A. Violin plot representing the distribution of the log2 fold changes of transcripts in the indicated tissues of mice infected with the MC1-TT strain compared to those detected in mice infected with the MC1-∆cdtB strain at 180 days p.i. Statistical analysis was performed with the Wilcoxon rank-sum test. Colon: p-value = 4.989e-13 (distribution of log2 fold changes is significantly shifted below 0). Liver: p-value = 0.03676 (distribution of log2 fold changes is moderately shifted over 0). ****p value ≤ 0.0001, *p ≤ 0.05. B. Heat map and functional annotation analysis for genes down- and up-regulated identified in A.

https://doi.org/10.1371/journal.ppat.1005528.g007

Collectively, these data indicate that infection with a genotoxic S. Typhimurium suppresses severe enteritis and promotes the survival of the host in the early stages of infection, and favours the establishment of a long-term asymptomatic infection.

Genotoxic Salmonella alters the intestinal microbiota

The intestinal microbiota has been shown to modulate the host immune system and influence the colonization of pathogenic bacteria [3941]. Therefore, we assessed whether the suppression of the intestinal inflammatory response observed in mice infected with the toxigenic MC1 strain was associated with specific changes in the gut microbiota structure. We performed a high-throughput 16S rRNA gene sequencing of bacterial DNA extracted from stool samples, collected from uninfected mice, and mice infected with the MC1-TT or the MC1-ΔcdtB strain at 10, 60 and 180 days p.i. A total of 35 stool samples were analyzed, resulting in 2,014,982 high-quality sequence reads, with a mean of 57,571 reads per sample (range, 3,454–181,414). Reads were clustered into 7,614 operational taxonomic units (OTUs) at 97% identity. S5A Fig shows the rarefaction curves of the ecosystem alpha diversity, which approximated saturation for all samples analyzed, indicating that the observed number of identified taxa is close to the expected value.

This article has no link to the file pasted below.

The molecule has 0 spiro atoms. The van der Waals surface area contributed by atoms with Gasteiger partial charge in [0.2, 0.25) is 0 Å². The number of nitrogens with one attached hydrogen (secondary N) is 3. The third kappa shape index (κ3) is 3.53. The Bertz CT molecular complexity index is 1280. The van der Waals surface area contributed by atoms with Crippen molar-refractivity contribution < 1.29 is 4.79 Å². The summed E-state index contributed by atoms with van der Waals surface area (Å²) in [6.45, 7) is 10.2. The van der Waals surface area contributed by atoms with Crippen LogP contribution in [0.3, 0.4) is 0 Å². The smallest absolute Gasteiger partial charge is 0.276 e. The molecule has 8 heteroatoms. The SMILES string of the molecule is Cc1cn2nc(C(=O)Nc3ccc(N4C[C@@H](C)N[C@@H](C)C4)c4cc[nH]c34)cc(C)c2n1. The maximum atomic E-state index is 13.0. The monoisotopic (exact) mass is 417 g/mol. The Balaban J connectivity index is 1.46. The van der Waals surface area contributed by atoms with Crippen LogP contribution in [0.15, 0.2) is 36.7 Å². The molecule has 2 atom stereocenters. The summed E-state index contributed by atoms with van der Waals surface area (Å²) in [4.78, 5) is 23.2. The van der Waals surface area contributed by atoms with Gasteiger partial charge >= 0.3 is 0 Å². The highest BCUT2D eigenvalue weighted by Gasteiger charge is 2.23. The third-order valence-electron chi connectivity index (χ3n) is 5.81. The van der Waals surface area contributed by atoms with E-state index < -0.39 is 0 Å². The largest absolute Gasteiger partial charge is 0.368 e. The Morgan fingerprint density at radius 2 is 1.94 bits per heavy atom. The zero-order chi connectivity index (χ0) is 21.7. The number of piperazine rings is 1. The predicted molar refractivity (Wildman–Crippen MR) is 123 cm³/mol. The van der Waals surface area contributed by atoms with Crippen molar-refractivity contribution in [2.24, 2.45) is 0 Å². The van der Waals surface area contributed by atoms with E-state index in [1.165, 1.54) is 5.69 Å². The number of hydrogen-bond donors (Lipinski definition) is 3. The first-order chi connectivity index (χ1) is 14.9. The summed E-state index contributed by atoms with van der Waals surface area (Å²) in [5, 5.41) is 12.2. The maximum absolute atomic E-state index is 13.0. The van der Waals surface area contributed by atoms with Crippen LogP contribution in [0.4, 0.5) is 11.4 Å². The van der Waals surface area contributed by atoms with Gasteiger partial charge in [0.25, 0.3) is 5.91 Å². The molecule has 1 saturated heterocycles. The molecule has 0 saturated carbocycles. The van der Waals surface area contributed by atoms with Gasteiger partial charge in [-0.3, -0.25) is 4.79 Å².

Even though infected and uninfected mice showed comparable levels of microbiome alpha and beta diversity (S5A Fig), the comparison of the compositional structure of the gut microbiota allowed us to highlight the impact of infection with the toxigenic or control strain on the mouse gut microbiome (Figs 8 and S5B). The infection with the control strain resulted in a dysbiosis with a statistically significant increase in Peptostreptococcaeae (p = 0.03), and depletion in Lactobacillaceae (p = 0.04) and Lachnospiraceae (p = 0.04), compared to uninfected mice or mice infected with the toxigenic strain (Fig 6) at 60 days p.i. Conversely, a statistically significant increase in Bacteroidaceae (p = 0.04), unclassified Clostridiales (p = 0.005) and Deferribacteraceae (p = 0.01), and lower abundance of Peptococcaceae (p = 0.03) and Alcaligenaceae (p = 0.01) were observed in the microbiota of MC1-TT infected mice compared to uninfected mice or animals infected with the control strain (Fig 8).

thumbnail
Fig 8. Phylogenetic analysis of the intestinal microbiota.

Relative abundance of the significantly altered bacterial families in the intestinal microbiota of mice infected with the MC1-TT (TT) or MC1-ΔcdtBcdtB) strain compared to uninfected mice. *p value ≤ 0.05.